Of Cooks and Goats: Hard Lessons of Online Copyright
There is no excuse for ripping off someone else’s content.
In terms of online copyright issues, if you thought the Cooks Source fiasco that went viral recently was completely ridiculous, then what happened with—yes—Dairy Goat Journal should prove nearly as disturbing, although perhaps slightly less weird.
I’ll get back to the goats in a moment. First, for those who somehow missed it, a small Western Massachusetts-based cooking publication called Cooks Source was jettisoned out of obscurity and came under fire this month after writer Monica Gaudio discovered that a story she wrote in 2005 was repurposed by the magazine, without Gaudio’s consent, or attribution or payment to her. Gaudio subsequently contacted Cooks Source and received a response from editor Judith Griggs. Here are a couple bits pulled from Griggs’ arrogant yet ignorant response, published on Gaudio’s blog:
“But honestly Monica, the web is considered ‘public domain’ and you should be happy we just didn’t ‘lift’ your whole article and put someone else’s name on it! … If you took offence and are unhappy, I am sorry, but you as a professional should know that the article we used written by you was in very bad need of editing, and is much better now than was originally. Now it will work well for your portfolio.”
Unbelievable. Anyway, in the days following, the story became news all over the Web (covered by NPR, PCMag.com, The Economist—even by Australia’s Sydney Morning Herald). On November 4, Cooks Source shut down its Web site as well as its Facebook fan page, which was overrun by nasty comments. The publication said all the negative attention hurt its business but that it was going to donate $130 to the Columbia School of Journalism, at Gaudio’s request.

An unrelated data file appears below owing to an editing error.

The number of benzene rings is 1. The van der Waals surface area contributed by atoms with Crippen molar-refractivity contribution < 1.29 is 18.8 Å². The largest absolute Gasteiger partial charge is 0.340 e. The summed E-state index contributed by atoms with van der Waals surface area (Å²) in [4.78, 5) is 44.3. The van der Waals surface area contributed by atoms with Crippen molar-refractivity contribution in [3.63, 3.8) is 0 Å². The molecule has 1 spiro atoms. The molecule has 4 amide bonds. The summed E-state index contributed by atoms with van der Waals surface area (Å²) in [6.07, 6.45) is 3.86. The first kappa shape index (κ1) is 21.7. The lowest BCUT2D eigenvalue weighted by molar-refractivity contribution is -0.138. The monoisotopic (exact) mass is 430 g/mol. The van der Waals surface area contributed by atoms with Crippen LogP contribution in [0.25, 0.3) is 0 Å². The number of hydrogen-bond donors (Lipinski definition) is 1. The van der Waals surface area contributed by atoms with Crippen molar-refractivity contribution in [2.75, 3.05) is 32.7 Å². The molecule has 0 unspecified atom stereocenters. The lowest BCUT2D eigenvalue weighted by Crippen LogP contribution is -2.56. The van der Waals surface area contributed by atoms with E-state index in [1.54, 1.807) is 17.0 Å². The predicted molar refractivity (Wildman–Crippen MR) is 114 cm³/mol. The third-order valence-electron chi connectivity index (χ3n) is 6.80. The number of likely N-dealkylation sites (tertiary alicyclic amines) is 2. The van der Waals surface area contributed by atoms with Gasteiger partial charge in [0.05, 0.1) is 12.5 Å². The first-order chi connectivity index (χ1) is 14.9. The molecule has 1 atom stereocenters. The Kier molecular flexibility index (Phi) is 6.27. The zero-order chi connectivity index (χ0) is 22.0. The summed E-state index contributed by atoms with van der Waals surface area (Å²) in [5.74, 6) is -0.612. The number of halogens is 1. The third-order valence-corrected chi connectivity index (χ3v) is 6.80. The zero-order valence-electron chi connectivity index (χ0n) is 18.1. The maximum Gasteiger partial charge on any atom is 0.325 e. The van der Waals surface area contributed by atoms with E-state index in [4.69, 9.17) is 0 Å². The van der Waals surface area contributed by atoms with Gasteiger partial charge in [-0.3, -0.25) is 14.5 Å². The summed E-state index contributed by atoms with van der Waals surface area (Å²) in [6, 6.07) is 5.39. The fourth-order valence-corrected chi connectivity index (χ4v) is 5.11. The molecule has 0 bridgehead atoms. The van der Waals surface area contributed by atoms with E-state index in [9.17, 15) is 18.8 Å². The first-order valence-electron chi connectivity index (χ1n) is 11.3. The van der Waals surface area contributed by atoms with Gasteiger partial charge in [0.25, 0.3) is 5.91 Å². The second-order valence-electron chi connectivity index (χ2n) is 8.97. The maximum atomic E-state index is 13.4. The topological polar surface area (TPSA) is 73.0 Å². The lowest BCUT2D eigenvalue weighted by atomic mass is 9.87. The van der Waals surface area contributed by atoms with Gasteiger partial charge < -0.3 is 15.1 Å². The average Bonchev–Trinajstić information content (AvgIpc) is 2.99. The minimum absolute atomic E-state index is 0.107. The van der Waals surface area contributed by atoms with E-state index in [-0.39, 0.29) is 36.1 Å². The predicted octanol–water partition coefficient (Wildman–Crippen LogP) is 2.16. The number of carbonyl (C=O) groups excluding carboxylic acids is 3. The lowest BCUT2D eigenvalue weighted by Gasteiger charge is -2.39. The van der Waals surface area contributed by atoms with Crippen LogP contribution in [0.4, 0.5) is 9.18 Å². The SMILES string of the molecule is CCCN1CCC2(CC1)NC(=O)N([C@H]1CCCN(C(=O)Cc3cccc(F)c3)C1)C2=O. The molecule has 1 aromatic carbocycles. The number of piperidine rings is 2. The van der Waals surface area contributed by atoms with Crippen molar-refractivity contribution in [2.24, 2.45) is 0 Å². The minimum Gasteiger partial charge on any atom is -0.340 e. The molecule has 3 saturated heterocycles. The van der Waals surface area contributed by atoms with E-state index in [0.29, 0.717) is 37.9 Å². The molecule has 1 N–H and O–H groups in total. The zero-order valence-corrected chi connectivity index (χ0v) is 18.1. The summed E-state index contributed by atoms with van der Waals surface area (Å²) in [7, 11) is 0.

Now, on to the goats. Although it didn’t make national headlines like the Cooks Source ordeal, a similar situation unfolded recently at Countryside Publications’ Dairy Goat Journal. On November 10, Suzanne McMinn took to her blog about a photo of hers [pictured, top] that she says she took in 2008. According to McMinn, the photo was published in the November/December 2010 issue of Dairy Goat Journal [pictured, below the photo] as well as its Web site without her permission, attribution or payment.
McMinn said she contacted Countryside Publications publisher Dave Belanger (Countryside also publishes Countryside & Small Stock Journal, Backyard Poultry Magazine and sheep! Magazine), requesting several things, among them a $2,100 payment for the “unauthorized” use of her photo. After McMinn was supposedly rebuffed by Belanger over the phone, angry comments began flooding a write-up we did about Belanger (we didn’t publish most of the comments). I assume many of the same people also contacted Countryside directly with their frustrations.
I contacted Belanger, too, that same day, to find out what was going on. After playing phone tag, I sent him an e-mail telling him about the comments and why I was contacting him. Although he didn’t respond to my e-mail, I noticed the following day that a new post was up on McMinn’s blog. It said Belanger “wanted to make it right” and agreed to send McMinn a check for $2,100.
So, both debacles ended happy, mostly. But even though publishers like Cooks Source and Countryside Publications are operating with limited resources (our profile of Belanger described Countryside as a “lean operation”), the lesson to be learned or re-learned here is that there is no excuse for ripping off someone else’s content without credit. Not even in this willy-nilly Internet world where content is mostly freely accessible online.
[Images via ChickensintheRoad.com]